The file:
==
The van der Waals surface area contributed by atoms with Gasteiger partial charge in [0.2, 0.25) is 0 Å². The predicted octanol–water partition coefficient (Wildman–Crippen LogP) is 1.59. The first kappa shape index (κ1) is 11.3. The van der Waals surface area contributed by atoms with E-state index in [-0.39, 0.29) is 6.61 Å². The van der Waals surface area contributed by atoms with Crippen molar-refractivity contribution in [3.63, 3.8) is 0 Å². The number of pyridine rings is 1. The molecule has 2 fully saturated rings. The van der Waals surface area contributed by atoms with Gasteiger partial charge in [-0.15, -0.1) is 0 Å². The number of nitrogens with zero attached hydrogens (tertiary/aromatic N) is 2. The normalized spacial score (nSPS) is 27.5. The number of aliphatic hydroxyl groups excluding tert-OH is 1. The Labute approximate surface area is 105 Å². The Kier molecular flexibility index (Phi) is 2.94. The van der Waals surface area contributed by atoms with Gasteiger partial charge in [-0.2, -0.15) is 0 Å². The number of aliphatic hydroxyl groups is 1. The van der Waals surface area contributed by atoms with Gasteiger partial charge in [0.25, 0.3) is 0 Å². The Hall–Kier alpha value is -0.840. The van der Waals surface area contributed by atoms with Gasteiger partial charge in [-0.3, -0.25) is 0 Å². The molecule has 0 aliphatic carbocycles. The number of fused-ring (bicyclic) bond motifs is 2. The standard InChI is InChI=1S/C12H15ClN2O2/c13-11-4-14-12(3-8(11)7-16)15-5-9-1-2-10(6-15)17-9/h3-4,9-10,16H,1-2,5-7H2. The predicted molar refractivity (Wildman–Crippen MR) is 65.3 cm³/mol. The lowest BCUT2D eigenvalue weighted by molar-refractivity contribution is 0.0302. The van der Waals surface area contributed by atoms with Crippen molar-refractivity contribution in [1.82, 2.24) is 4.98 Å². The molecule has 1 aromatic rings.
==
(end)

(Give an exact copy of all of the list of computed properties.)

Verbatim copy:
The van der Waals surface area contributed by atoms with Gasteiger partial charge in [0.2, 0.25) is 0 Å². The predicted octanol–water partition coefficient (Wildman–Crippen LogP) is 1.59. The first kappa shape index (κ1) is 11.3. The van der Waals surface area contributed by atoms with E-state index in [-0.39, 0.29) is 6.61 Å². The van der Waals surface area contributed by atoms with Crippen molar-refractivity contribution in [3.63, 3.8) is 0 Å². The number of pyridine rings is 1. The molecule has 2 fully saturated rings. The van der Waals surface area contributed by atoms with Gasteiger partial charge in [-0.15, -0.1) is 0 Å². The number of nitrogens with zero attached hydrogens (tertiary/aromatic N) is 2. The normalized spacial score (nSPS) is 27.5. The number of aliphatic hydroxyl groups excluding tert-OH is 1. The Labute approximate surface area is 105 Å². The Kier molecular flexibility index (Phi) is 2.94. The van der Waals surface area contributed by atoms with Gasteiger partial charge in [-0.2, -0.15) is 0 Å². The number of aliphatic hydroxyl groups is 1. The van der Waals surface area contributed by atoms with Gasteiger partial charge in [0.25, 0.3) is 0 Å². The Hall–Kier alpha value is -0.840. The van der Waals surface area contributed by atoms with Gasteiger partial charge in [-0.3, -0.25) is 0 Å². The molecule has 0 aliphatic carbocycles. The number of fused-ring (bicyclic) bond motifs is 2. The standard InChI is InChI=1S/C12H15ClN2O2/c13-11-4-14-12(3-8(11)7-16)15-5-9-1-2-10(6-15)17-9/h3-4,9-10,16H,1-2,5-7H2. The predicted molar refractivity (Wildman–Crippen MR) is 65.3 cm³/mol. The lowest BCUT2D eigenvalue weighted by molar-refractivity contribution is 0.0302. The van der Waals surface area contributed by atoms with Crippen molar-refractivity contribution in [1.82, 2.24) is 4.98 Å². The molecule has 1 aromatic rings.